Having trouble keeping your ideas flowing for PiBoIdMo? If so, check out these tips you can use to re-fill your ideas well if it starts to run dry, and these tips for tuning in to inspiration. Try not to stress too much about coming up with ideas though; just relax, open yourself up to the possibility of ideas, and they will come... You have my permission to play!
On the other hand, if you're participating in NaNoWriMo, and trying to write a novel,, you may want to bear these tips in mind.
Regardless of whether you're participating in a writing challenge, or just writing in general, I'm a firm believer that you should focus only on getting your story down during the first draft; even if your first draft sucks, or your manuscript is turning in to a monster. Fine if you want to do an outline and then your first draft; I don't outline, but whether you outline or not is up to you. Either way, when it comes to your first draft, just write it, and worry about making it look better later. I'm not alone in this thinking, and here's a post on how writing quickly can improve your storytelling to prove it. This is something you especially want to bear in mind if you're participating in NaNoWriMo, but - as I said - applies regardless of whether you're participating, and regardless of the length or genre of your work.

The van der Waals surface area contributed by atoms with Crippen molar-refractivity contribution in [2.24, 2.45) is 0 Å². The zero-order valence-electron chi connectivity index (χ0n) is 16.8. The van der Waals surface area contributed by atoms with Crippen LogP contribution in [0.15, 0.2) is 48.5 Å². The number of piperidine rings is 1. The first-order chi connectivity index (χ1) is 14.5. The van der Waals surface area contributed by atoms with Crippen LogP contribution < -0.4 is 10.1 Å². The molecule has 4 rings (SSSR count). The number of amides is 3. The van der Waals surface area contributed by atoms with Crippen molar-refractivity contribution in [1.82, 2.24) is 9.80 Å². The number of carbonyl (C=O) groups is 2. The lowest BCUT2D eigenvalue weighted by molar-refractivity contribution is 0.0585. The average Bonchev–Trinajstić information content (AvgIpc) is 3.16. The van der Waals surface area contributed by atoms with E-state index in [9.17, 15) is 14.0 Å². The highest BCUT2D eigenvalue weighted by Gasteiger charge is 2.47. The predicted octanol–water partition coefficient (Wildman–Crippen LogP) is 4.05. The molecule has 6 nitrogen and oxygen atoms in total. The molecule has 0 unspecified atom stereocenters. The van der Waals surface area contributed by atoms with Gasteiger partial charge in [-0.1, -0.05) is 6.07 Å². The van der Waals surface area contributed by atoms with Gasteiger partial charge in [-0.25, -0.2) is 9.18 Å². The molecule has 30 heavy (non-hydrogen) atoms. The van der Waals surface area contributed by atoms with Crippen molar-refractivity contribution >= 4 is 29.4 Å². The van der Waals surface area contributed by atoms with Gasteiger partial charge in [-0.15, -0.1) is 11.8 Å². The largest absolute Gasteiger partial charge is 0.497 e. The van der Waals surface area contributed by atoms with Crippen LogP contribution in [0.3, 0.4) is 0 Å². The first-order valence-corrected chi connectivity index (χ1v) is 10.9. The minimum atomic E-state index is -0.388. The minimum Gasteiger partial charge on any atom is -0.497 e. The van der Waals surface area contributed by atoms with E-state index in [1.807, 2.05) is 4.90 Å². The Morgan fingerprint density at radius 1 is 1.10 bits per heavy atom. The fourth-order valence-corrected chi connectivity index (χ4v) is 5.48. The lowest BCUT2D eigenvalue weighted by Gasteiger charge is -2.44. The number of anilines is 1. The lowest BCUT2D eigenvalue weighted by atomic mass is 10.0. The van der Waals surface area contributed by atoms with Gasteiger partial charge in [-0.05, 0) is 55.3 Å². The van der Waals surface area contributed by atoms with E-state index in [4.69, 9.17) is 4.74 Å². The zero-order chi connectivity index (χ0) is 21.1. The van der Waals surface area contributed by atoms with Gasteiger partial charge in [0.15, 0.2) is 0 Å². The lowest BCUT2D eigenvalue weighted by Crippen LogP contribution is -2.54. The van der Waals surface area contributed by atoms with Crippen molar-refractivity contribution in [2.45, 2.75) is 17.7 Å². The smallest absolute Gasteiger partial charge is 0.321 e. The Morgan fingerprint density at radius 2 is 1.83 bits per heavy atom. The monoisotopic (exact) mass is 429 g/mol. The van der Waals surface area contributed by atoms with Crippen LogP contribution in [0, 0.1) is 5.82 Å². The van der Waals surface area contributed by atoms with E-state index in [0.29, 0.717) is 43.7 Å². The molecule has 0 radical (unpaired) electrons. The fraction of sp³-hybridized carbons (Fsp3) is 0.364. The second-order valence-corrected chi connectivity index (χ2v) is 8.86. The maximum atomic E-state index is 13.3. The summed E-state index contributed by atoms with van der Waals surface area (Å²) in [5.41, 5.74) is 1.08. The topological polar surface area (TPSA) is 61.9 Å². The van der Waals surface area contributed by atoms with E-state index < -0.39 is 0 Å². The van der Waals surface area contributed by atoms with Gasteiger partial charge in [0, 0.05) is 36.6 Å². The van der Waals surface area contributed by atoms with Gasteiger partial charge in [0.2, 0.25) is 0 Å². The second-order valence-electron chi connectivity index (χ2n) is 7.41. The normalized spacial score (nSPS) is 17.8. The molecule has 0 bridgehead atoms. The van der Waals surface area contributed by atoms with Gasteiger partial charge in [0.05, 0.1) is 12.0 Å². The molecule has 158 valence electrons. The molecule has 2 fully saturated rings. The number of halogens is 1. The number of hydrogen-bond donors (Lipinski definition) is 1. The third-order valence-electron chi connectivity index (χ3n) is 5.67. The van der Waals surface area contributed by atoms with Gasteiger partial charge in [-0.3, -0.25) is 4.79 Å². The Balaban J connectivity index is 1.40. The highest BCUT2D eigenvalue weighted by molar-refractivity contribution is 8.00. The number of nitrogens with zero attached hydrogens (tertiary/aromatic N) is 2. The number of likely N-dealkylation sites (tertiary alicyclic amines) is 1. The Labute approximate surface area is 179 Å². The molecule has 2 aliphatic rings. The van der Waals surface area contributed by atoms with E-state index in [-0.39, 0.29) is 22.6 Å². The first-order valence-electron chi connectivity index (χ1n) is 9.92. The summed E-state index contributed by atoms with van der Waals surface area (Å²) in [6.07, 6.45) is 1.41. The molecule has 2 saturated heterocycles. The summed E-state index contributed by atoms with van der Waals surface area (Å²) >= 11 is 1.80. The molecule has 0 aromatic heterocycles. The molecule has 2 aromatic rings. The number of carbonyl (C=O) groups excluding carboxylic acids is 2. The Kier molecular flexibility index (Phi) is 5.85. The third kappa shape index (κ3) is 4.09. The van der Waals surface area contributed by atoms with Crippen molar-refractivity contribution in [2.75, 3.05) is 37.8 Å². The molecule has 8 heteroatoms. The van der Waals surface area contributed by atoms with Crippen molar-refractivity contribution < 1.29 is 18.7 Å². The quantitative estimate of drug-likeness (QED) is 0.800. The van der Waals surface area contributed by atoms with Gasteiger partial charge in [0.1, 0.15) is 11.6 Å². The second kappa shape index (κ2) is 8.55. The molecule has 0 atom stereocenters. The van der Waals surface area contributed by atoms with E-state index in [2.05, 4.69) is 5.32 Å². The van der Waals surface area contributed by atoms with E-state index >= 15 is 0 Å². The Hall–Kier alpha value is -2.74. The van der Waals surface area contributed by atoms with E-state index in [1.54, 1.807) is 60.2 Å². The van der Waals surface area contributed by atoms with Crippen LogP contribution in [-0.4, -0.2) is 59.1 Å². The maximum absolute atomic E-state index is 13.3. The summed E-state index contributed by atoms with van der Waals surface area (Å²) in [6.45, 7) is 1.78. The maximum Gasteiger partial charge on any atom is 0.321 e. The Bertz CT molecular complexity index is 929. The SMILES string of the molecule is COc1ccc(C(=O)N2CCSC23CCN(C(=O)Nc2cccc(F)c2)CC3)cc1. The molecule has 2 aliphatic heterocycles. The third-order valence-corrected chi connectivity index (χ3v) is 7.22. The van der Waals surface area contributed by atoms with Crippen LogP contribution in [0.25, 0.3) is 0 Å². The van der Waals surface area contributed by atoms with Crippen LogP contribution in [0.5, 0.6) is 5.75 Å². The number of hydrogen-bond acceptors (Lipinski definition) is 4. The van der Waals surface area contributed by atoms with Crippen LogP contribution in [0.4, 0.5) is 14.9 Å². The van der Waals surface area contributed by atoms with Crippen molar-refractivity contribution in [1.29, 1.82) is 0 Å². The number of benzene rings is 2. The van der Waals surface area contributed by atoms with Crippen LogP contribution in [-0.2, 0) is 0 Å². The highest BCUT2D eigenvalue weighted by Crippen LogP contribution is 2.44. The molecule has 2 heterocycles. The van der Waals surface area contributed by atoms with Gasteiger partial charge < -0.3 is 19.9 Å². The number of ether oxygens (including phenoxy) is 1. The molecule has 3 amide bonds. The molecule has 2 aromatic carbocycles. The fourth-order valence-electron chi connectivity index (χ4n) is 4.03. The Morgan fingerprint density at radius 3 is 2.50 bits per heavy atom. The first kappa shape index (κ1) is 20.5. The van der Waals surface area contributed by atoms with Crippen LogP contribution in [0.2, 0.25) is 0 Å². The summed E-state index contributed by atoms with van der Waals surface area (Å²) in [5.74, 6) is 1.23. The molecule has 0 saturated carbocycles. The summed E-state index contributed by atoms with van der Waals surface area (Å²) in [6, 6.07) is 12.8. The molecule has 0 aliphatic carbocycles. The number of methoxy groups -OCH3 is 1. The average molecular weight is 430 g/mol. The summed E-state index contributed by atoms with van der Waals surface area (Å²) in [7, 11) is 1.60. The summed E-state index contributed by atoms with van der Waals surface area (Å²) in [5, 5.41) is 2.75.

Speaking of genres... Are you struggling to figure out the genre of your work? Not to worry! Here are 7 things you can do to identify your genre. Genre isn't all that important during the initial writing phase. I mean, it can help to have a rough idea, obviously. But the genre matters more when it comes to pitching or marketing your book.
Anyway... Another thing that applies regardless of NaNoWriMo participation, or the genre you write in, is character creation. So, check out this post or these tips on creating characters. Also, here are some tips on creating characters for children's books, for those of you who write for children.